Establishing local presence helps identify emerging challenges
SAN BERNARDINO, CA—The ACLU of Southern California (ACLU SoCal) opened a regional office in San Bernardino this week to serve the needs of the residents of the Inland Empire. The office, the first ever for the ACLU in San Bernardino or Riverside, will focus initially on three of the region’s most pressing issues: voting rights, immigrant rights and police practices. Adrienna Wong will serve as a staff attorney and Luis Nolasco will serve as a community engagement and policy advocate.
“We are pleased to be able to open an office and dedicate staff to monitoring civil rights and civil liberties in the Inland Empire,” said Hector Villagra, executive director of ACLU SoCal. “We’ve seen a high demand for the expertise of the ACLU in this region, and we want our staff to become a key resource for all those in the community who believe in liberty and justice for all.”
Wong is a Yale Law School graduate who has a deep and long-standing commitment to civil rights. After law school, she was a Liman Fellow at the ACLU of Texas where she was involved in lawsuits against the Board of Prisons, Immigration and Customs Enforcement (ICE) and private prison contractors. She also clerked for Judge A. Wallace Tashima on the Ninth Circuit and Judge Margaret Morrow on the Central District Court. Prior to joining ACLU SoCal, she was an associate at Strumwasser & Woocher LLP in Los Angeles litigating a variety of civil cases in state and federal court.
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“I am eager to begin addressing the needs of people in the Inland Empire,” said Adrienna Wong, staff attorney. “This is a region that has been underserved and allows for abuses and civil rights violations to go unnoticed. The presence of ACLU SoCal will change that.”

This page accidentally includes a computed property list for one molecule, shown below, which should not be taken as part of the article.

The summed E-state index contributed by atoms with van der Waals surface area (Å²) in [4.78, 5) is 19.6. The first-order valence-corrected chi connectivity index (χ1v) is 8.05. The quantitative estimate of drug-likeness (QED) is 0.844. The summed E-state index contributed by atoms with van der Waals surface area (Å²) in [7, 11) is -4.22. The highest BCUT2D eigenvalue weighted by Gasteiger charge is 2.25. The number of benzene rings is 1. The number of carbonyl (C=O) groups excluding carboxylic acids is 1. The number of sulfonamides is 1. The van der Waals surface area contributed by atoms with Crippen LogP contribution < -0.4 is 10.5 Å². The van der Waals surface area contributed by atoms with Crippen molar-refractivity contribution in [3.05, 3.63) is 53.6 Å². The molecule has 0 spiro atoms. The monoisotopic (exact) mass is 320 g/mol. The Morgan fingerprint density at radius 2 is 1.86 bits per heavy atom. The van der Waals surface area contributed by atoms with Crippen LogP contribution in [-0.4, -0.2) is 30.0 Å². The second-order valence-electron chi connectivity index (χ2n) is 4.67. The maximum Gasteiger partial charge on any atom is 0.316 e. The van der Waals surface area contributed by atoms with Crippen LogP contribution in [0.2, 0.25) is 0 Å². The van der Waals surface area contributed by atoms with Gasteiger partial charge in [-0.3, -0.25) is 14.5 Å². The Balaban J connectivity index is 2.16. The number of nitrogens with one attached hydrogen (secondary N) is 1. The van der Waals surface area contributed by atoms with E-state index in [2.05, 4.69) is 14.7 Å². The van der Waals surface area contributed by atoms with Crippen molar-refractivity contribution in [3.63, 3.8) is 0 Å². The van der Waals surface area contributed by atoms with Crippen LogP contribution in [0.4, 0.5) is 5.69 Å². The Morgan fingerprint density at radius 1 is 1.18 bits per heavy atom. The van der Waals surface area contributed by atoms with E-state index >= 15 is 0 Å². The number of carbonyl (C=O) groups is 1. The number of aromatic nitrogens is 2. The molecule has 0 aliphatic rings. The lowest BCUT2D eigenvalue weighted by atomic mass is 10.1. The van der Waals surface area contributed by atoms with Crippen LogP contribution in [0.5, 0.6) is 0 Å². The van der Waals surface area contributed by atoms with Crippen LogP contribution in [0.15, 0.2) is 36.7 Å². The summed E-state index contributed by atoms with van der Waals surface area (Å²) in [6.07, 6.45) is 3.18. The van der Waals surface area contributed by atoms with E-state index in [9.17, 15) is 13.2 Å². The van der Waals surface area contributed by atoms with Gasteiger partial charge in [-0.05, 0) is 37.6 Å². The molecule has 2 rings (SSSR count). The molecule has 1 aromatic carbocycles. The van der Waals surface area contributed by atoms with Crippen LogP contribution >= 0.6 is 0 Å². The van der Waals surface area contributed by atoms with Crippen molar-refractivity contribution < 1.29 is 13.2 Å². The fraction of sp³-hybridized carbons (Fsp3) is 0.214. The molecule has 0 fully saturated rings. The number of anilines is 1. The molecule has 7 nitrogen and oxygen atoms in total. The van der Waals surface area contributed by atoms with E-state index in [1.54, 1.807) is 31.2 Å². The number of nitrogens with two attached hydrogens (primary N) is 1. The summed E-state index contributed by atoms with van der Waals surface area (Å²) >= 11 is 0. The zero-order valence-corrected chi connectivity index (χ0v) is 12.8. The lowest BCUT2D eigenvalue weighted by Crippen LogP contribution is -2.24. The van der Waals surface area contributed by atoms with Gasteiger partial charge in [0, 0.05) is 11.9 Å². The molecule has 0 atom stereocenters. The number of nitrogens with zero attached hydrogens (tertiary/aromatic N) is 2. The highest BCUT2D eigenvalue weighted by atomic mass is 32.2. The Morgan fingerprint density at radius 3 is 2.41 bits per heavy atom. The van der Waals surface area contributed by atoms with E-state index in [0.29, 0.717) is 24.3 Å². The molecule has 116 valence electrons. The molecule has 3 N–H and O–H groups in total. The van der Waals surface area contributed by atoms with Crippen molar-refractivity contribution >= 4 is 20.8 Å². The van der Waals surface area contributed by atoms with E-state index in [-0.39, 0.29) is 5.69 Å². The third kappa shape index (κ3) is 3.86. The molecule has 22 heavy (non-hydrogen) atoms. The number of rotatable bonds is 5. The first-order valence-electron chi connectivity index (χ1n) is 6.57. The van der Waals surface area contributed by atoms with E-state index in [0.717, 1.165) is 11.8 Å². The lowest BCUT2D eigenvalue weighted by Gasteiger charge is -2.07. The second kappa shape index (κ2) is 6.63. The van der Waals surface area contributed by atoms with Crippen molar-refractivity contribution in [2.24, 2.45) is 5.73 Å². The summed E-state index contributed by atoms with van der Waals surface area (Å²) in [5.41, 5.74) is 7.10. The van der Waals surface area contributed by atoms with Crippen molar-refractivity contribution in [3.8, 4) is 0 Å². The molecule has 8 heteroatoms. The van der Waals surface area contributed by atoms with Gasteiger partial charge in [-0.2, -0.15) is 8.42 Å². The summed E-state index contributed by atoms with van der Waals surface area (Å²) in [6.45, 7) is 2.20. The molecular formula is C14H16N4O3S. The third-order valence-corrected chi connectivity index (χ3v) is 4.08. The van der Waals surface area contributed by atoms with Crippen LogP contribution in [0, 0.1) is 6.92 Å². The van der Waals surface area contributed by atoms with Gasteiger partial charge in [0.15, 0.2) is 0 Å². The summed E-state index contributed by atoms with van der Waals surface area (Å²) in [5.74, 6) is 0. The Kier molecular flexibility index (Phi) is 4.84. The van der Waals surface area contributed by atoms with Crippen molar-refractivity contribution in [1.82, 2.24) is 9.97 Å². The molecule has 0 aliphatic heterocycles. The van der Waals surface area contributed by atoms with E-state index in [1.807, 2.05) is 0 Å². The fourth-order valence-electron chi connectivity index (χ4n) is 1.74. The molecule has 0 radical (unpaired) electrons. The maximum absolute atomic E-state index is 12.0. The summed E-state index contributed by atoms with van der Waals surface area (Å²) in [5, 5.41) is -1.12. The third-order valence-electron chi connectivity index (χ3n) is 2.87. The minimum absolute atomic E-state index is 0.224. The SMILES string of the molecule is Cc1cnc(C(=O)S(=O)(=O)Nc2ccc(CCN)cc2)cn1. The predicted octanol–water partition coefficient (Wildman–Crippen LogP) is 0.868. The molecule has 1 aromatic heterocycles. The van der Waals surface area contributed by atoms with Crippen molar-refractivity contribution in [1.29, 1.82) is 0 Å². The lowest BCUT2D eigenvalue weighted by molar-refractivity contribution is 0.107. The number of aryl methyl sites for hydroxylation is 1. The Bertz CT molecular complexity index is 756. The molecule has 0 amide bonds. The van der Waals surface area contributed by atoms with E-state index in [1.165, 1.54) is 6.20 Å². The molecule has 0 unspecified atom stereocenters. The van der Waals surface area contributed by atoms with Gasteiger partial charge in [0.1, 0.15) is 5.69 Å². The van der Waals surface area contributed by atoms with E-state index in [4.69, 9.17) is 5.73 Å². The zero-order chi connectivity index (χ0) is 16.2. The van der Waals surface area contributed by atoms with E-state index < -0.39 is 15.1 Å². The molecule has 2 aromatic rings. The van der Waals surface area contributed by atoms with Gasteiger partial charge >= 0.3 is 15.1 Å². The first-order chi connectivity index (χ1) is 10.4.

Nolasco has been an active organizer and policy advocate in the Inland Empire for several years. He is a graduate of California State University San Bernardino, and co-founder of the Inland Empire Immigrant Youth Coalition. He also participated in Pomona’s Day Laborer Center’s Mobilize the Immigrant Vote Campaign in 2013, advocating for just immigration reform. Before joining ACLU SoCal, he served as a detention reform coordinator at the Justice for Immigrants Coalition where he worked with state, congressional and law enforcement leaders regarding ICE holds, the TRUST Act, and other detention-related issues.
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“There are so many individuals in the Inland Empire who do not know their rights,” said Luis Nolasco, community engagement policy advocate. “Knowledge is power, and I know by sharing information with residents they will be emboldened to speak up when they witness violations and abuse.”
ACLU SoCal has always monitored civil rights and civil liberties across the Inland Empire. The new office and staff, with the support of staff in the Los Angeles and Orange County offices, will allow ACLU SoCal to build upon prior work and existing connections and better serve the residents of the Inland Empire.
“We are fortunate that Adrienna and Luis have joined the ACLU family,” said Belinda Escobosa Helzer, director of the Orange County regional office, who will also serve as director of the Inland Empire office. “They not only bring their outstanding talent, skills and expertise in the issues affecting the Inland Empire, but more important, they bring a deep commitment to effecting social change to improve the lives of residents.”
Contact: Diana Rubio, drubio@aclusocal.org, 213.977.5252
 

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